Hard-to-copy $100 bills debut in US

New $100 noteThe US Federal Reserve Board says consumers from today will start to encounter the new $100 bill with stronger anti-counterfeit features.

The bill incorporates new security features such as a blue, 3D security ribbon, which will be easier for the public to authenticate but more difficult for counterfeiters to replicate, says the FRB.

The new ribbon is woven into the paper of the note and features bell design and 100 number that move from side to side if the note is tilted up and down, and vice versa.

A bell and inkwell design has also been added to the note alongside the serial number which uses a colour-changing ink to make it appear that the bell disappears and re-appears within the inkwell.

Meanwhile, other security features include watermarking, security threads, colour-shifting ink on the 100 located on the lower right corner of the front of the note, a large gold 100 on the rear, as well as microprinting and raised printing. An infographic demonstrating the new features can be accessed here.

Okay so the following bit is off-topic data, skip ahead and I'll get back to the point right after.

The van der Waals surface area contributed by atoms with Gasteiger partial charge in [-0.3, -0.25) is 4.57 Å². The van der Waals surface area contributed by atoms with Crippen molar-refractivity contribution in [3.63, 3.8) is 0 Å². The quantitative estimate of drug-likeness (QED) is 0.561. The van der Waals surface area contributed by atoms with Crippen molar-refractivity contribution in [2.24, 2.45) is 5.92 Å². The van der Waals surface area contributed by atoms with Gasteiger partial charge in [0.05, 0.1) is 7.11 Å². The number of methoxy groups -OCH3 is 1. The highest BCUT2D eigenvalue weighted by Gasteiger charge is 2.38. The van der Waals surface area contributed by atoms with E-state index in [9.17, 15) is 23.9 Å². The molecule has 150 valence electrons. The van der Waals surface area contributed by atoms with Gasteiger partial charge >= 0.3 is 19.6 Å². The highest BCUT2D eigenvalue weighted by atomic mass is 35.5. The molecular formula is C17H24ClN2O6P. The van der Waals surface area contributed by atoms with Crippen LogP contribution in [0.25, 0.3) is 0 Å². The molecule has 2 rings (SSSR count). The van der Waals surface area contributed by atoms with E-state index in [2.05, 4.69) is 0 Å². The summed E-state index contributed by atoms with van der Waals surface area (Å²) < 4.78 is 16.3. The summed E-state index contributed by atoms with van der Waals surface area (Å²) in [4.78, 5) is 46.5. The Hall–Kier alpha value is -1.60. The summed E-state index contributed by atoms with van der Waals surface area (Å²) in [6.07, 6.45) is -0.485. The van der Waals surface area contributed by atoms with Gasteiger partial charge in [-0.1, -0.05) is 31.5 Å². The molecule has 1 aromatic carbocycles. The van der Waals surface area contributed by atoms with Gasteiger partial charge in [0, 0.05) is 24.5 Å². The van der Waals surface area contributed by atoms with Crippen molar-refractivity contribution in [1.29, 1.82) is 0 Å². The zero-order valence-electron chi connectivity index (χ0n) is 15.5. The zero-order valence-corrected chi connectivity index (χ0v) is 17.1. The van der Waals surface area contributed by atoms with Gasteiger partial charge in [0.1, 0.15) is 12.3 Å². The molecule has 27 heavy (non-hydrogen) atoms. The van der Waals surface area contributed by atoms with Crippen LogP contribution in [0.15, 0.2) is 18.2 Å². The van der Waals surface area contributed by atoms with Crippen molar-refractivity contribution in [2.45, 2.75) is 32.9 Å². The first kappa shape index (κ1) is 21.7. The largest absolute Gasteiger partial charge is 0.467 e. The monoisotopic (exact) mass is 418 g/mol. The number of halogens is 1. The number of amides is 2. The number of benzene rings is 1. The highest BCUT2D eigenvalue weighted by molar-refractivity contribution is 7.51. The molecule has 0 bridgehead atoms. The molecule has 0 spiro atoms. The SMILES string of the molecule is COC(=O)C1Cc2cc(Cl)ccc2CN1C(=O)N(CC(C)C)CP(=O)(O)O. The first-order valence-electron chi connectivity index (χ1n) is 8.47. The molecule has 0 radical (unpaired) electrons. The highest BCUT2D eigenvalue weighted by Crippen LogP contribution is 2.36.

The new design for the $100 note was unveiled in 2010, but its introduction was postponed following an unexpected production delay. 

"Beginning on October 8, any financial institution that orders $100s from the Federal Reserve will receive the new design," said Sonja Danburg, manager of the US Currency Education programme.

However, "the time it takes a note to journey from there to businesses and consumers is influenced by distance, demand, and the policies of individual financial institutions," she noted.

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